(29 January, 2009) – The Barack Obama administration has abandoned Afghan President Hamid Karzai and now believes he is a major obstacle to defeating the Taliban-led insurgency.
By Dean Nelson, Alex Spillius and Ben Farmer in Kabul
Officials in the US State Department, Department of Defence and National Security Council are now openly questioning Mr Karzai’s ability to rein in corruption, improve law and order and confront the warlords who control the country’s deadly opium trade.
Sources close to the U.S administration last night denied they will pressurise President Karzai to stand down but said they will offer tacit support to candidates standing against him.
Their opposition to a second term for Mr Karzai emerged after Afghanistan’s Election Commission announced a delay in the presidential election from April 22, four weeks before his term expires, to August 22.
Citing the worsening security situation, technical problems and a shortfall of $223 million dollars, Commissioner Azizullah Ludin said new security forces had been promised, but without them an election could not be held.
The delay has presented an opportunity for Mr Karzai’s growing band of detractors in Washington and Europe who believe the situation in Afghanistan cannot improve while he is at the helm in Kabul.
Their views are understood to reflect those of new Secretary of State Hillary Clinton, who described Afghanistan as a ‘narcostate’ at her Senate appointment hearing earlier this month, and Richard Holbrooke who was last week appointed as President Obama’s ‘super envoy’ to Pakistan and Afghanistan.
Holbrooke, a former US ambassador to the UN has made a number of highly critical speeches on Karzai’s governments and wrote a withering article in September last year in which he said Afghanistan’s "central government has shown that it is simply not up to the job."
Diplomats said Mr Holbrooke’s appointment marked the beginning of the end for Mr Karzai, and his likely replacement by Dr Abdullah Abdullah, Afghanistan’s former foreign secretary, or one of his allies.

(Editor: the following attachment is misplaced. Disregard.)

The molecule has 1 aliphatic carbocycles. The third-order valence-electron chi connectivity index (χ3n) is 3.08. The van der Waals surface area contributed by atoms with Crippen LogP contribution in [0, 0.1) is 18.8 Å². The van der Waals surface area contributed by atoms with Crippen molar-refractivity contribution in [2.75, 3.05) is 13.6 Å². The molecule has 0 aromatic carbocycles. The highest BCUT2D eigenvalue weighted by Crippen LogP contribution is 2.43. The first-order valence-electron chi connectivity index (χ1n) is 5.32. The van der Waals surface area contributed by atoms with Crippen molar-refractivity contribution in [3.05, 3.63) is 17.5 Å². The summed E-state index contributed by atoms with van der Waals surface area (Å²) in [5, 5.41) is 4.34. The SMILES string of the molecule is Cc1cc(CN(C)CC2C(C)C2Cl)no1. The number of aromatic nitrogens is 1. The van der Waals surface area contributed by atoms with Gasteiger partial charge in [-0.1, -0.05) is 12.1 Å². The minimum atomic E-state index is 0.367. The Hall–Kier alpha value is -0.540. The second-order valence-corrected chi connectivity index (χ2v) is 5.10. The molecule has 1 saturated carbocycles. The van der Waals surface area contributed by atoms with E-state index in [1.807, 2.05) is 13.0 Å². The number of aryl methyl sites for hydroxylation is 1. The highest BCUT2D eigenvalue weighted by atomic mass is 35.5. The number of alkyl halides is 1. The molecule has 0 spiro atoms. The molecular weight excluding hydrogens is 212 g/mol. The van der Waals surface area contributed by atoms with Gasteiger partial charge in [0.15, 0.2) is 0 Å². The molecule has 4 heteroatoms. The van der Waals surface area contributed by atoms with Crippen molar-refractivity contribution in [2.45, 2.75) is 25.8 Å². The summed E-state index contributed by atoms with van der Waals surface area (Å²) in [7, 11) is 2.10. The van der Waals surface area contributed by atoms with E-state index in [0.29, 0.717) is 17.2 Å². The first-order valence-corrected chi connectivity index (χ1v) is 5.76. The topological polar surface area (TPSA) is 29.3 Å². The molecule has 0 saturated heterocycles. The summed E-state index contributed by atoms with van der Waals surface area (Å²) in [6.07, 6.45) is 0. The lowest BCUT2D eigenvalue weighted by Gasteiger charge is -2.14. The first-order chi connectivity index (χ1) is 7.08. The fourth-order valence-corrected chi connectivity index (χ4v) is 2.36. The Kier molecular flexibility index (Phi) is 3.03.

Dr Abdullah was one of four Afghan politicians who attended President Obama’s inauguration ceremony in Washington last week, and is known to be close to Mr Holbrooke.
The Afghan president has become increasingly anti-Western in his comments as his re-election campaign looms ever closer, and has launched a number of attacks on Western-interference in Afghanistan’s affairs.
In particular, he has condemned Nato’s high number of civilian casualties and the attempt to appoint Lord Ashdown as the UN’s ‘super-envoy’ to galvanise reconstruction work. But it has failed to convince Afghans while further alienating the Western allies who have shored up his regime.
One senior diplomat who recently met the American officials responsible for its Afghan policy said: "They have realised that it is untenable, that the implications of five more years will be catastrophic. Policy is being made as we speak. All [those] I spoke with in [Washington] D.C openly said that it is time to go – established people in the State [Department], National Security Council, Department of Defence," said
"People were saying that things will get a lot more serious – they have been messing about to date – once the date of the election has been set, which it now obviously has been." Another senior Western official said Afghanistan was now America’s top priority. "You do not leave top priority in the hands of a third rate mafia-linked team. The Americans are only just going to work now. The job is too important for a duffer.
"The Western backers are not about to reimpose Karzai. They recognise the need for leadership which is competent and popular. Karzai is neither." He said Mr Karzai remaining in office once his term expires on May 22 would leave American troops fighting overseas to prop up what will then be an unconstitutional government. The Afghan president will come under pressure to stand down in favour of a caretaker in the run-up to the August election, he added.
Speculation over a successor has centred on four Afghan politicians, including Dr Abdullah Abdullah, who attended President Obama’s inauguration. The Afghan delegation also included Gula Agha Sherzai, Dr. Ashraf Ghani Ahmadzai and Dr. Ali Ahmad Jalali, who is regarded as a front-runner. Another candidate mentioned is Haji Nasrullah Baryalai Arsalai, the brother of Kabul governor Haji Din Mohammed.
Washington-based Afghanistan analyst Dr Mohammad Daud Altaf said disillusionment with President Karzai had emerged during the U.S presidential campaign. Now the Obama administration faced a tough choice over Karzai’s role as head of an interim government in the run-up to the elections. "It should be Afghans who make some way of finding an interim government, rather than a continuation of the status quo which would be illegitimate," he said.